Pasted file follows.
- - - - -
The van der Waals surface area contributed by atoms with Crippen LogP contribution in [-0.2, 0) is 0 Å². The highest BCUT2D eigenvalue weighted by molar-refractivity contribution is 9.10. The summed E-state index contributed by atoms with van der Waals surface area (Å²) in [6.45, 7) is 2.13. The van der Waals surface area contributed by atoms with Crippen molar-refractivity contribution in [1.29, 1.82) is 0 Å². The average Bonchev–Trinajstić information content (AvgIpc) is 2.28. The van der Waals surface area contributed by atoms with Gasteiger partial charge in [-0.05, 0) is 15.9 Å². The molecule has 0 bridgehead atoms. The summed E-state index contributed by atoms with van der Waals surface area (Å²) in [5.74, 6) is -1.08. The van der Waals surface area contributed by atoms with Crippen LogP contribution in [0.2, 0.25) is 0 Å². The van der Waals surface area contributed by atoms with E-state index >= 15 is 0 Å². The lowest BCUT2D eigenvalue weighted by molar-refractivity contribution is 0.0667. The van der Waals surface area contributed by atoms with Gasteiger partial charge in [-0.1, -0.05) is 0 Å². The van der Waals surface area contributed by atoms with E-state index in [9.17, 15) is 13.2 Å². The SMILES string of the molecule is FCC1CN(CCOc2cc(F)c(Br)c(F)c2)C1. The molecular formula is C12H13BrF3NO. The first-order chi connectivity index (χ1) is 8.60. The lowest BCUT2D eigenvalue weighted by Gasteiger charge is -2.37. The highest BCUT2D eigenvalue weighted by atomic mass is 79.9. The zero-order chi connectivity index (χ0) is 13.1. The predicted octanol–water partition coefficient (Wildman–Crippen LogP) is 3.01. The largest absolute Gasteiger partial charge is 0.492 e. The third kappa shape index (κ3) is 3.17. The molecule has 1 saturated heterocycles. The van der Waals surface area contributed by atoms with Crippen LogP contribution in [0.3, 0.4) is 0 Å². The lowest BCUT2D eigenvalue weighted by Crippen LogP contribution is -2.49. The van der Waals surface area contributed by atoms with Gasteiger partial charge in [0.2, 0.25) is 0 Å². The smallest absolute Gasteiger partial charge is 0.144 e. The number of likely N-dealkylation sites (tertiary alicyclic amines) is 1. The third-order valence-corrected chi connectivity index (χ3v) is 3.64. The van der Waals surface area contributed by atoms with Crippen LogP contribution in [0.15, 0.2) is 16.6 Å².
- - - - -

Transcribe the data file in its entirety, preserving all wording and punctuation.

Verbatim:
The van der Waals surface area contributed by atoms with Crippen LogP contribution in [-0.2, 0) is 0 Å². The highest BCUT2D eigenvalue weighted by molar-refractivity contribution is 9.10. The summed E-state index contributed by atoms with van der Waals surface area (Å²) in [6.45, 7) is 2.13. The van der Waals surface area contributed by atoms with Crippen molar-refractivity contribution in [1.29, 1.82) is 0 Å². The average Bonchev–Trinajstić information content (AvgIpc) is 2.28. The van der Waals surface area contributed by atoms with Gasteiger partial charge in [-0.05, 0) is 15.9 Å². The molecule has 0 bridgehead atoms. The summed E-state index contributed by atoms with van der Waals surface area (Å²) in [5.74, 6) is -1.08. The van der Waals surface area contributed by atoms with Crippen LogP contribution in [0.2, 0.25) is 0 Å². The van der Waals surface area contributed by atoms with E-state index >= 15 is 0 Å². The lowest BCUT2D eigenvalue weighted by molar-refractivity contribution is 0.0667. The van der Waals surface area contributed by atoms with Gasteiger partial charge in [-0.1, -0.05) is 0 Å². The van der Waals surface area contributed by atoms with E-state index in [9.17, 15) is 13.2 Å². The SMILES string of the molecule is FCC1CN(CCOc2cc(F)c(Br)c(F)c2)C1. The molecular formula is C12H13BrF3NO. The first-order chi connectivity index (χ1) is 8.60. The lowest BCUT2D eigenvalue weighted by Gasteiger charge is -2.37. The highest BCUT2D eigenvalue weighted by atomic mass is 79.9. The zero-order chi connectivity index (χ0) is 13.1. The predicted octanol–water partition coefficient (Wildman–Crippen LogP) is 3.01. The largest absolute Gasteiger partial charge is 0.492 e. The third kappa shape index (κ3) is 3.17. The molecule has 1 saturated heterocycles. The van der Waals surface area contributed by atoms with Crippen LogP contribution in [0.3, 0.4) is 0 Å². The lowest BCUT2D eigenvalue weighted by Crippen LogP contribution is -2.49. The van der Waals surface area contributed by atoms with Gasteiger partial charge in [0.2, 0.25) is 0 Å². The smallest absolute Gasteiger partial charge is 0.144 e. The number of likely N-dealkylation sites (tertiary alicyclic amines) is 1. The third-order valence-corrected chi connectivity index (χ3v) is 3.64. The van der Waals surface area contributed by atoms with Crippen LogP contribution in [0.15, 0.2) is 16.6 Å².